Poor people in Ontario pay for their low income with their health

So says the foreword of Health Quality Ontario’s recently released report devoted entirely to health equity – Income and Health: Opportunities for health equity in Ontario.  

Health equity in Ontario would allow all Ontarians to reach their full health potential. It would give everyone the same opportunity for good health.

Our health is intricately linked with income, education and our physical surroundings. The relationship between income and health risks and outcomes is known and is confirmed by the findings of the report.

Individuals and families with low incomes often can’t afford nutritious food ($8 cauliflower any one?) And low-income parents are often forced to surrender to picky eaters to minimize food waste.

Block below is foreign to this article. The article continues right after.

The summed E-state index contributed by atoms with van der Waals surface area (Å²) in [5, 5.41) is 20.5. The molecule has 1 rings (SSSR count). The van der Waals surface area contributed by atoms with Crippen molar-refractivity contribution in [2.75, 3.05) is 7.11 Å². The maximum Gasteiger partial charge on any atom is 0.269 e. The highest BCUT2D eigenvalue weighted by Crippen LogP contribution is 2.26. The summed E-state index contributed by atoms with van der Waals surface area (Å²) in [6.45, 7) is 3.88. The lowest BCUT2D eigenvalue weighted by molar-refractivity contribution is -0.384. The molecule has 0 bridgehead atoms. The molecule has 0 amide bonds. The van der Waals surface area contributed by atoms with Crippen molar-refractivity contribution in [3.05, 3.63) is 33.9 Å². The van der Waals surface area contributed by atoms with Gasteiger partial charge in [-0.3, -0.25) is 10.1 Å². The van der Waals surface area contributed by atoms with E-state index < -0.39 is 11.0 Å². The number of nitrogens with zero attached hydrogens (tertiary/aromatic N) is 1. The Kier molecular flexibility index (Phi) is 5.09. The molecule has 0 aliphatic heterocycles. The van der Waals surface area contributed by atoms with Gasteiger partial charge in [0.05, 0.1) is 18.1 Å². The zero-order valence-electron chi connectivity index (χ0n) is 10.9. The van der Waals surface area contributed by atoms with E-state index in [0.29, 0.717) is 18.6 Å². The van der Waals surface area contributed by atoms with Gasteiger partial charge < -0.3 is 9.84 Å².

Although a relatively healthy province, the latest report from Health Quality lays out the wide disparities between the poorest and the richest in Ontario.

Risk factor

Poorest Ontarians

Richest Ontarians

Smoking Rate

22.1%

14.4%

Inadequate fruit and vegetable intake

65.2%

56.7%

Physical inactivity rate

54.7%

32.1%

Multiple chronic conditions

23.5%

12.4%

All of these factors have a very real, very measurable impact. Men living in the poorest neighbourhoods in Ontario die, on average five years earlier that those living in the richest. For women, those living in the poorest neighbourhoods die, on average, more than two years earlier than those living in the wealthiest neighbourhoods.

But the good news is health inequities can be fixed. And it often doesn’t take much to have a lasting impact.

A study from the University of Manitoba founds that $81 a month given to low income women lead to a 21% reduction babies born at a low birth weight and 17.5% reduction in preterm births.

We can do better. The Health Quality Ontario report establishes our baseline. Let’s hope that by the time Health Quality Ontario releases its next report we can see some improvements.